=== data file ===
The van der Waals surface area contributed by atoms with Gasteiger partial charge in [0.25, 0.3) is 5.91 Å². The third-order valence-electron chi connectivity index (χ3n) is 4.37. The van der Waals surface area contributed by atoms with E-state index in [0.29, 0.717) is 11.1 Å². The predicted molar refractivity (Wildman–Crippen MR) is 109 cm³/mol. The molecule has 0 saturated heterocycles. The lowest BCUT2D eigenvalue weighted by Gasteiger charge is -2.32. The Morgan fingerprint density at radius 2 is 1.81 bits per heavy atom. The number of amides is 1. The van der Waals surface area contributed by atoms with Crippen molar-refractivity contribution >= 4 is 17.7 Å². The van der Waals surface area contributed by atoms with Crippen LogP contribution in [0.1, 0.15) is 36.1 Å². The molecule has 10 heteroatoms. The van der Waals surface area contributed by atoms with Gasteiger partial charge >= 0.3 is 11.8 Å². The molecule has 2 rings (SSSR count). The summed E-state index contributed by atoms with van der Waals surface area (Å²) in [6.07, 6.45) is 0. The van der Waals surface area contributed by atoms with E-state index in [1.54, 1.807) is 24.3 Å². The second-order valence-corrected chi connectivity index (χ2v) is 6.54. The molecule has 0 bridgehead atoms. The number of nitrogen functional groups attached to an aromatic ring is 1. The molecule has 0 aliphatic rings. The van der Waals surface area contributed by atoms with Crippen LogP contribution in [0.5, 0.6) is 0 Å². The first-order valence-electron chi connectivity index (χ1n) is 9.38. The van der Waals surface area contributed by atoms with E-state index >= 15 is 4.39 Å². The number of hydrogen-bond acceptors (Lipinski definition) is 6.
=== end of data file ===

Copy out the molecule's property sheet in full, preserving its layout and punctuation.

The van der Waals surface area contributed by atoms with Gasteiger partial charge in [0.25, 0.3) is 5.91 Å². The third-order valence-electron chi connectivity index (χ3n) is 4.37. The van der Waals surface area contributed by atoms with E-state index in [0.29, 0.717) is 11.1 Å². The predicted molar refractivity (Wildman–Crippen MR) is 109 cm³/mol. The molecule has 0 saturated heterocycles. The lowest BCUT2D eigenvalue weighted by Gasteiger charge is -2.32. The Morgan fingerprint density at radius 2 is 1.81 bits per heavy atom. The number of amides is 1. The van der Waals surface area contributed by atoms with Crippen molar-refractivity contribution >= 4 is 17.7 Å². The van der Waals surface area contributed by atoms with Crippen LogP contribution in [0.1, 0.15) is 36.1 Å². The molecule has 10 heteroatoms. The van der Waals surface area contributed by atoms with Gasteiger partial charge >= 0.3 is 11.8 Å². The molecule has 2 rings (SSSR count). The summed E-state index contributed by atoms with van der Waals surface area (Å²) in [6.07, 6.45) is 0. The van der Waals surface area contributed by atoms with E-state index in [1.54, 1.807) is 24.3 Å². The second-order valence-corrected chi connectivity index (χ2v) is 6.54. The molecule has 0 bridgehead atoms. The number of nitrogen functional groups attached to an aromatic ring is 1. The molecule has 0 aliphatic rings. The van der Waals surface area contributed by atoms with Crippen LogP contribution in [0.5, 0.6) is 0 Å². The first-order valence-electron chi connectivity index (χ1n) is 9.38. The van der Waals surface area contributed by atoms with E-state index >= 15 is 4.39 Å². The number of hydrogen-bond acceptors (Lipinski definition) is 6.